How do they manage to open a new route? For example Dubai-Panama. Do they have to open new airways?
No. You do not need to create new airways. You stick up to the already existent waypoints or not, if the route flies through a segment of free-route airspace.
Also, the engineering department of the airline studies the route, for instance: computes the MSA (Minimum Safe Altitude) for every point, engine failure and depressurization simulations are done in order to avoid possible hazards in critical points, if the aircraft is ETOPS certified they will decide which alternative airports are available for the route, fuel computations, chart generation for arrival and departure (most of the airlines use their own charts instead of those provided by the ANSP), et cetera.
Each airline has its own policy and the process may vary but fundamentally the procedure done is to make a study of all the parameters that can affect to guarantee safety and efficiency.
In addition to Airman01's answer, opening a route goes beyond flying from point A to point B, you also need to:
I forgot to mention that in the case of international flights, there's the issue of the Freedoms of the Air. Overflying, stopping, flying to, from or between countries other than your own is not automatic, and is usually subject to state-level agreements.
Overflying another country (First Freedom) is nearly universal (though the two states must either both be signatories of the IASTA, or have a bilateral agreement). The Wikipedia page on the topic also lists examples of flyover fees.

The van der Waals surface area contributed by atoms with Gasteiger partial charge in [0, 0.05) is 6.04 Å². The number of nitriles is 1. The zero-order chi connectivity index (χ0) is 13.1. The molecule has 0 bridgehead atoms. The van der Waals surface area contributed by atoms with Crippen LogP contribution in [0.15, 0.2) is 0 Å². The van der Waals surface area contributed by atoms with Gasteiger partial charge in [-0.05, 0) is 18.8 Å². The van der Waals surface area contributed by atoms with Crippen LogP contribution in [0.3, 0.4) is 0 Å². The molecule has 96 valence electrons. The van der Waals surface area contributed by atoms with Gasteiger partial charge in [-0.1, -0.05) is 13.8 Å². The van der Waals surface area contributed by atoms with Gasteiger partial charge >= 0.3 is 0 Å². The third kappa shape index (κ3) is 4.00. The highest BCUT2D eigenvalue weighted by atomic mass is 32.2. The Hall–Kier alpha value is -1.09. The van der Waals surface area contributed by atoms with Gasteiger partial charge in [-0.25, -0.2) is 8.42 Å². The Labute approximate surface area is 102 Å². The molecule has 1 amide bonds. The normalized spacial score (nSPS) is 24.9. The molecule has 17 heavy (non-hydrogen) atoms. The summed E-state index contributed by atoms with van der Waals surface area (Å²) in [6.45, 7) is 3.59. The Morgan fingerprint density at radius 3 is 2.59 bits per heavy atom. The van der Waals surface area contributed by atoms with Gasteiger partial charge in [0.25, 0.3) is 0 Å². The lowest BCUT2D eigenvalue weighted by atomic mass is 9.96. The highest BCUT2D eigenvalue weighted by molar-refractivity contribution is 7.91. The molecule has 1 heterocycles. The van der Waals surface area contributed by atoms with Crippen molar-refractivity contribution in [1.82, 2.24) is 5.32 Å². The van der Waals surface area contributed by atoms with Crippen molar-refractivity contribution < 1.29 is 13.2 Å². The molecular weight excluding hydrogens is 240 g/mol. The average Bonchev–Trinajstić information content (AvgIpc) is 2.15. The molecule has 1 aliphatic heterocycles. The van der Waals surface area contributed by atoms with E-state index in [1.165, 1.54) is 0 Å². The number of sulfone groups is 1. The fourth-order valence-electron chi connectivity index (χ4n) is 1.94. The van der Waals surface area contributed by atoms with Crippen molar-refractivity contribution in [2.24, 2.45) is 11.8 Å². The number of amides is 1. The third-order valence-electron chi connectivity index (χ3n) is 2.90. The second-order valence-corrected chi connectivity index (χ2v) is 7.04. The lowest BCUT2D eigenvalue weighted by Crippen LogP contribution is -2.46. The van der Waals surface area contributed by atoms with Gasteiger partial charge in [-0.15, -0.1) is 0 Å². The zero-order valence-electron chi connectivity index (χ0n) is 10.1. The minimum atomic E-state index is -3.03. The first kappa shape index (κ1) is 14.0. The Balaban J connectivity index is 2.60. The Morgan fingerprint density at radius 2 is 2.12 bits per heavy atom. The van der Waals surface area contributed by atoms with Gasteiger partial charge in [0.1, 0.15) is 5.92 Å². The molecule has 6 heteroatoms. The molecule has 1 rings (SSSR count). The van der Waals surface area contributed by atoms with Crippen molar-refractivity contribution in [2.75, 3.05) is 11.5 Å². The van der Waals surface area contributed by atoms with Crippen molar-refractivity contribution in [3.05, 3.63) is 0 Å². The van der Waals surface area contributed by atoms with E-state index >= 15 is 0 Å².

Further freedoms are a much more complex issue, though relatively recent changes like the EU–US Open Skies Agreement changed things a lot on many of the most competitive (and restricted) routes.
Maybe this is an exception which proves the rule, or maybe this is not exactly a valid answer because it doesn't relate to the design a new complete route, but sometimes new airway segments are created, e.g. this discussion between IATA and FAA for opening two new polar segments:
Summary of Discussions of the Sixteenth Meeting of the Cross Polar Trans East Air Traffic Management Providers Working Group (CPWG/16) 3-6 December 2013 – Ottawa, Canada
The routes were later discussed at ICAO, but seems to be still waiting for their implementation. However in the same document other routes are adjusted in the Sea of Japan: